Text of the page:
Just when you thought you’d found an exciting hobby of off roading that didn’t involve math - guess again. Off roading will put your understanding of geometry and physics to the test. Off roading involves a lot of brute force and some tough equipment like big tires and custom bumpers; however, it also involves some careful calculations to avoid getting into trouble. One of those essential calculations is ground angles and how to negotiate them.
Angles and Off Roading
There are three important angles that every off roader needs to understand and study before attempting any serious hill climbing. When negotiating hills and valleys, you want to know your approach angle, your breakover angle, and your departure angle:
- The Approach - The steepest incline that a truck can climb without dragging the front bumper on the ground during the incline.
- The Breakover - The sharpest hillcrest a truck can maneuver without ending up “high-centered” and stuck on the crest with wheels off the ground.
- The Departure - The steepest slope that a truck can drive down without the rear bumper scraping along the dirt during the descent.
Based on these different angles, a driver needs to figure out whether their favorite off road truck can make it up and down the hill without dragging anything. Of equal importance is if they can get over the crest without becoming stuck up there once the front tires get over.
Vehicle Specifications and Angles
There are a few vehicle specs that you’ll need to know in order to estimate whether or not your truck can climb any hill. Those include the length of your truck, how much ground clearance you have, and the type of vehicle you’re driving. Generally speaking, the shorter your wheelbase and the higher your ground clearance, the better. Vehicles with a shorter wheelbase and higher clearance can climb or descend steeper slopes and go over sharper crests without scraping or dragging anything, ending up high-centered on the hilltop.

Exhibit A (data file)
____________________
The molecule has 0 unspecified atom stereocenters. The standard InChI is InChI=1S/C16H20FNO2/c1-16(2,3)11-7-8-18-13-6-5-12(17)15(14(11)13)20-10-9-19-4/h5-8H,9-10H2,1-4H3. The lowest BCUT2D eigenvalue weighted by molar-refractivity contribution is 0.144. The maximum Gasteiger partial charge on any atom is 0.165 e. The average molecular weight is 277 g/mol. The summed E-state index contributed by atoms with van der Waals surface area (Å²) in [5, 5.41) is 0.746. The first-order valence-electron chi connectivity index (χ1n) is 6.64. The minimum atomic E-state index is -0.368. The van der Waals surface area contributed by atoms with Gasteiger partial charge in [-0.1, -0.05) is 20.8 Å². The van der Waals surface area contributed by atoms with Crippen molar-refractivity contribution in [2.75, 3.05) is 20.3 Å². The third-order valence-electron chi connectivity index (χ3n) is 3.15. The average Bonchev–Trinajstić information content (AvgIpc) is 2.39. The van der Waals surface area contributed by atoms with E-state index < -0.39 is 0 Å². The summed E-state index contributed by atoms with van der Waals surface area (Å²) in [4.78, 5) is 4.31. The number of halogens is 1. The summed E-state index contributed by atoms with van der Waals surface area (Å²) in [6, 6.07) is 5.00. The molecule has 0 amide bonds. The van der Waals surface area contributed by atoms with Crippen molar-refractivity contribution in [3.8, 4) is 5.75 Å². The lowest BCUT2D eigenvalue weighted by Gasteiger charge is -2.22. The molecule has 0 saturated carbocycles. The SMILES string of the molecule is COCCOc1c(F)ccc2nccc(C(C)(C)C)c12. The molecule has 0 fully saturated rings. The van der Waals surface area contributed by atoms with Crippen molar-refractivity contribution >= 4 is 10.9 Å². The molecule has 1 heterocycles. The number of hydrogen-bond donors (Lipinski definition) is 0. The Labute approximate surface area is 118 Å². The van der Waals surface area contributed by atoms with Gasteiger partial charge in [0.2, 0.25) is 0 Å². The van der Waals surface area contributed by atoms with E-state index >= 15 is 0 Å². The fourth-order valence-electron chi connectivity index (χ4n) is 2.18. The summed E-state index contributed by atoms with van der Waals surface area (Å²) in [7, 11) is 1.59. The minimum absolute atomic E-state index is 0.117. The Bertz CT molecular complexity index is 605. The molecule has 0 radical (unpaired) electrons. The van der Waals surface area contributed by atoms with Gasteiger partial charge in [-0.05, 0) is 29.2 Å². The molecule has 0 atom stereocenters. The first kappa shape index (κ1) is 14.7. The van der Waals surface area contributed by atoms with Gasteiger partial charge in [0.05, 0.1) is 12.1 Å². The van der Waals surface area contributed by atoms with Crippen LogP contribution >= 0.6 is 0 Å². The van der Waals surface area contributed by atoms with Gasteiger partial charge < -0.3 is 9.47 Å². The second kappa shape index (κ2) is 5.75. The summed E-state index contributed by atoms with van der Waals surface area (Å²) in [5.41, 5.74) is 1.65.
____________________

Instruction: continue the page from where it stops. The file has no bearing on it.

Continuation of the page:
So How Do You Know If the Angle Is Right?
The good news about this whole mathematical situation is that it’s relatively easy to estimate your truck’s clearance with one simple item. Learning to estimate angles on the fly is a great way to gain hill climbing experience, but it’s still a good idea to know your limits just in case.
Using a broom, a yardstick, or even a long, straight branch, put the end on the ground so it touches the front tire, and then angle it upward until it touches the bumper or the lowest point on the front of the vehicle. That’s your front end angle. You can repeat it in the rear so you know the rear end angle, too. As for the breakover angle, it’s good to know the distance between your front and rear tires so you can at least estimate your clearance, but that one’s going to be more up to careful observation on your part and making the right moves.
Off roading isn’t a highly technical activity, but it has its moments. Whether you’re figuring out how much to air out your tires, or which lift kit or aftermarket truck bumper you need, a lot of the decision is based on what you do and the truck you do it with. The same goes for hill climbing angles. In being aware of these limitations and how to estimate your safest route, you’ll experience the excitement of pushing your truck to the limit without actually going over the limit. If you do, just back down before scraping up that steel bumper and try again, this time from a different angle!